‘Retailers can't work in isolation’. (Sue Fairley, New Look, Head of Sourcing, Sustainability & Quality)
It is important for food producers throughout the supply chain to be aware of the key issues that retailers will wish to be implementing in relation to ensuring the BRC pledge for net zero by 2040.
In the lead up to COP26, the scope of emissions and sustainable sourcing are examined at the start of the British Retail Consortium (BRC) Climate Action Week series of webinars. Climate Action Roadmap (brc.org.uk) This underlined the importance of stitching data together and keeping priorities clear for business retailers.
At the heart of the de-carbonisation effort to combat climate change is the need to efficiently measure and track greenhouse gas (GHG) emissions. To help delineate direct and indirect emission sources, improve transparency, and provide utility for different types of organisations and different types of climate policies and business goals, three “scopes” (scope 1, scope 2, and scope 3) are defined for GHG accounting and reporting purposes.
Scope 1, 2 and 3 can be defined in terms of three categories of emissions;
Scope 1 - This one covers the Green House Gas (GHG) emissions that a company makes directly — for example while running its boilers and vehicles.
Scope 2- These are the emissions it makes indirectly – like when the electricity or energy it buys for heating and cooling buildings, is being produced on its behalf.
Scope 3 - This is the most wide-ranging category into which go all the emissions associated, not with the company itself, but that the organisation is indirectly responsible for, up and down its value chain. For example, from buying products from its suppliers, and from its products when customers use them.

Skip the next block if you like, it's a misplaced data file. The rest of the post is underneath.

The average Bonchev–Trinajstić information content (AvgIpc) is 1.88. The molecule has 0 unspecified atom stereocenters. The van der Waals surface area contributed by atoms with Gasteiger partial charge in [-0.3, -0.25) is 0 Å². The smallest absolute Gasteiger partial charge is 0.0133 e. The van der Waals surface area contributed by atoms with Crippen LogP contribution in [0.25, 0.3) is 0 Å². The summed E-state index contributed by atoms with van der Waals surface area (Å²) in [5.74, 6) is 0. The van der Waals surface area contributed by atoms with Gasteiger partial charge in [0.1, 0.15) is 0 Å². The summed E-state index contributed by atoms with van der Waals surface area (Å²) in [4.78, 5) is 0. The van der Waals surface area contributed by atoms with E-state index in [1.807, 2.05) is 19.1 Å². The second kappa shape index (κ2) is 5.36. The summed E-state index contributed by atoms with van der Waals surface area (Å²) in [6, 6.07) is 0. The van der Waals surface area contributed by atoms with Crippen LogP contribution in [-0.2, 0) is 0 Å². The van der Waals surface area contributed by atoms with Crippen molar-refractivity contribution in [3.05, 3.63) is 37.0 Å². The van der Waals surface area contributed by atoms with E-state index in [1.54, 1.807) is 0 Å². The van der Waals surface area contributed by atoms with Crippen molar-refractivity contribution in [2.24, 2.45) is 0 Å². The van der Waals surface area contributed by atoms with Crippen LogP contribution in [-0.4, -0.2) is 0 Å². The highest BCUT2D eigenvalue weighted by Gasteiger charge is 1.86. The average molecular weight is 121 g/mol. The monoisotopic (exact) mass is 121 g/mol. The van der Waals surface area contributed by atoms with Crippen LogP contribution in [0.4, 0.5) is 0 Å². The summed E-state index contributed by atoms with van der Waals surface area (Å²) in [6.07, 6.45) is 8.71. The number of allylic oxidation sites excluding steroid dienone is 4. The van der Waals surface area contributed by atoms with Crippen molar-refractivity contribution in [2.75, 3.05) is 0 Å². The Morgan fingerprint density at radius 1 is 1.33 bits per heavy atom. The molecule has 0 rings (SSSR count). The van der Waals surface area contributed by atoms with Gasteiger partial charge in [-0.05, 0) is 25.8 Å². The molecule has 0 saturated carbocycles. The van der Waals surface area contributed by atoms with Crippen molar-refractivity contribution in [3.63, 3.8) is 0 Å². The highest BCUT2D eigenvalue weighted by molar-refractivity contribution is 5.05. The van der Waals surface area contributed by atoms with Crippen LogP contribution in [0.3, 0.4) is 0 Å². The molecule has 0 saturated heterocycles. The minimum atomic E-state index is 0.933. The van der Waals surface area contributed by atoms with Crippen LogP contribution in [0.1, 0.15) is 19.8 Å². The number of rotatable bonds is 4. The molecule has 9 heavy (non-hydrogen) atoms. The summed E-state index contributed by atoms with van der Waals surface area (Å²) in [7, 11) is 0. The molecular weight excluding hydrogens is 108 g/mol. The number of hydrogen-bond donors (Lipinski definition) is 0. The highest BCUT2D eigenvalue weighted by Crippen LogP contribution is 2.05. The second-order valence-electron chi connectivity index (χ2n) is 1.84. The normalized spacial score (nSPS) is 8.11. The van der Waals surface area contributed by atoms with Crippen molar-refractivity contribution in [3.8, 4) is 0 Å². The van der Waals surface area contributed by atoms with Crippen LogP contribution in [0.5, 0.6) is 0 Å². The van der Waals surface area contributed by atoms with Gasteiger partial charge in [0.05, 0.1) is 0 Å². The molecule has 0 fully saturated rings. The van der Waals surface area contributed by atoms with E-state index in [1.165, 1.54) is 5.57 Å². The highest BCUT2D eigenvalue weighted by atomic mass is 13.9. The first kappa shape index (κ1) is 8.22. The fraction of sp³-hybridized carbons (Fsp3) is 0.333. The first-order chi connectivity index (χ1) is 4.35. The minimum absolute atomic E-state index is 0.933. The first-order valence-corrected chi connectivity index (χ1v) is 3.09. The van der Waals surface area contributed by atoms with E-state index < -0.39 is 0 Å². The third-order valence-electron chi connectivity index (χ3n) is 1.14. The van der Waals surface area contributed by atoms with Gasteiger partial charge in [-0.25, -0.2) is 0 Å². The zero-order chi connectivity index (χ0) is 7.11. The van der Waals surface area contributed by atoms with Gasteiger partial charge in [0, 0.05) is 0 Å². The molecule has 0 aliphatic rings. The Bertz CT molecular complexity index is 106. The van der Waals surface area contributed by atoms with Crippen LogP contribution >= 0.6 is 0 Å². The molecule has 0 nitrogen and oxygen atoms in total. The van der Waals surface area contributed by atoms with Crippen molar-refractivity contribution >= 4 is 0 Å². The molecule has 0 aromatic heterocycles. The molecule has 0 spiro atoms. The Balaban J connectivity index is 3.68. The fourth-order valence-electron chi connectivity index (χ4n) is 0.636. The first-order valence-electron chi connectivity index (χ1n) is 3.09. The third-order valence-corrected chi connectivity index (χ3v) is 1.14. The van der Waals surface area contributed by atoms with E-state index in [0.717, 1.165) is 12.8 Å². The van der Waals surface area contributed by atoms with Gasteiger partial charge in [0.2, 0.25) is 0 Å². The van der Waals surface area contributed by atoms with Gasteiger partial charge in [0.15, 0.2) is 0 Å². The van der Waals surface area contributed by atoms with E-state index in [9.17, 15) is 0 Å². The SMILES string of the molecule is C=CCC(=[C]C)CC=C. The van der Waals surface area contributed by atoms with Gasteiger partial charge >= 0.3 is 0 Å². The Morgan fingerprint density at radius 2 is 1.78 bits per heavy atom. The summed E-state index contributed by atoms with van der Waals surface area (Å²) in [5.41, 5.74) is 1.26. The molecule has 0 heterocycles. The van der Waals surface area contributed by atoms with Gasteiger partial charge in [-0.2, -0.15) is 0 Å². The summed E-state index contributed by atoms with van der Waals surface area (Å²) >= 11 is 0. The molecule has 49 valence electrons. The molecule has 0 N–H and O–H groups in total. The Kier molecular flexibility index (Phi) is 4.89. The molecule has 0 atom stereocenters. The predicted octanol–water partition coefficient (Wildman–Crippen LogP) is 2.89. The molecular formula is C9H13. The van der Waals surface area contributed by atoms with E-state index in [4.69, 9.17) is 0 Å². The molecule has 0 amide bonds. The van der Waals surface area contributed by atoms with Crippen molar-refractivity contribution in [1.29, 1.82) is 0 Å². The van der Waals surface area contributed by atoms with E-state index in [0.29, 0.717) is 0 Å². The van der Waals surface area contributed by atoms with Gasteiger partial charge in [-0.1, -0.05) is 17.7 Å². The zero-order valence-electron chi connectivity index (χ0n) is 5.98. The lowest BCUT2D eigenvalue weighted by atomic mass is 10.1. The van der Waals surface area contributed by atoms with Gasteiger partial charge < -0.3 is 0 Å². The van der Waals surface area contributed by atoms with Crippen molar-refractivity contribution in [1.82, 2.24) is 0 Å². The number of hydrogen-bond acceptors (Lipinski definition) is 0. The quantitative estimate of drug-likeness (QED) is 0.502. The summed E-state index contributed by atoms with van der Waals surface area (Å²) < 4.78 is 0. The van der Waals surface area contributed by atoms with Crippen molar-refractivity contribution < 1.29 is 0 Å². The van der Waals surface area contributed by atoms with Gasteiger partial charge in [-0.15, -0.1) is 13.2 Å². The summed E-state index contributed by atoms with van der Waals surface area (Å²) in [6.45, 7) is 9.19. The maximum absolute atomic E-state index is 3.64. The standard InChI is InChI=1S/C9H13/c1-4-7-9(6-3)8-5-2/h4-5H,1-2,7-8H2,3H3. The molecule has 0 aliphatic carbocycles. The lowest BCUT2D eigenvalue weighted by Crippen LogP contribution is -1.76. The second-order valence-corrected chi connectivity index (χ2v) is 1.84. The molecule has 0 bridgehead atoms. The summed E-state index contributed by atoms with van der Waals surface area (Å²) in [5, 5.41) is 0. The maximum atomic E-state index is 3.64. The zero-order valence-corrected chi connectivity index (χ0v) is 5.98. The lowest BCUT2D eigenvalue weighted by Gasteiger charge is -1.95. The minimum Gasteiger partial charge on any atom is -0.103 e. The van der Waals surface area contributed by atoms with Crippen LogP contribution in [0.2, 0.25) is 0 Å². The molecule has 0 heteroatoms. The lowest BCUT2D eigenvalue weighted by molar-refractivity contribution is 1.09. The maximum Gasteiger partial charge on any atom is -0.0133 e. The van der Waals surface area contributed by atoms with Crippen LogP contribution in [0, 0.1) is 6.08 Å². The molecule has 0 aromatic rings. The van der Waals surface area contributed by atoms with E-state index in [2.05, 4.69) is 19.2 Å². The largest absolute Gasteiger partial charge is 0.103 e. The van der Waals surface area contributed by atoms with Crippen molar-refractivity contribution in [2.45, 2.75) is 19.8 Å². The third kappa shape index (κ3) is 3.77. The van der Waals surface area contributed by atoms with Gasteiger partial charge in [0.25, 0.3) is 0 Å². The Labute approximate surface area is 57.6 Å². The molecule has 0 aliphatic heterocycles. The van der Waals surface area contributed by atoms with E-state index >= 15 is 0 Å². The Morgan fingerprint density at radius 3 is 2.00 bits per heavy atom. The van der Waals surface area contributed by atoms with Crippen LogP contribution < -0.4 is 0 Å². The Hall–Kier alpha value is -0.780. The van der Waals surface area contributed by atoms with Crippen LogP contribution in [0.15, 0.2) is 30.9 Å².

For many businesses, Scope 3 emissions account for the vast majority of their carbon footprint (Deloittes put this at over 70% Explained: What are Scopes 1, 2 and 3 | Deloitte UK BRC estimated 80-90% of activity being in scope 3.)
If any sustainability claims on reduction of carbon and emissions are made and businesses adopting best practice then they will need to commit to tackling Scope 3 emissions.
Reporting on scope 3: how this is currently calculated and reported is inconsistent. There are key questions on deciding on the metrics, how these are calculated but also how initiatives to reduce this may actually be measured. The latest BRC survey however reported only 6% of respondent retailers were calculating the benefits /impact of initiatives to reduce the scope 3 emissions. The breadth of retail can exacerbate this problem with the range of small, medium, large, some vertically integrated businesses means it can be very hard to consistently address this.
The overall advice from this first seminar from IBM and New Look sustainability experts were: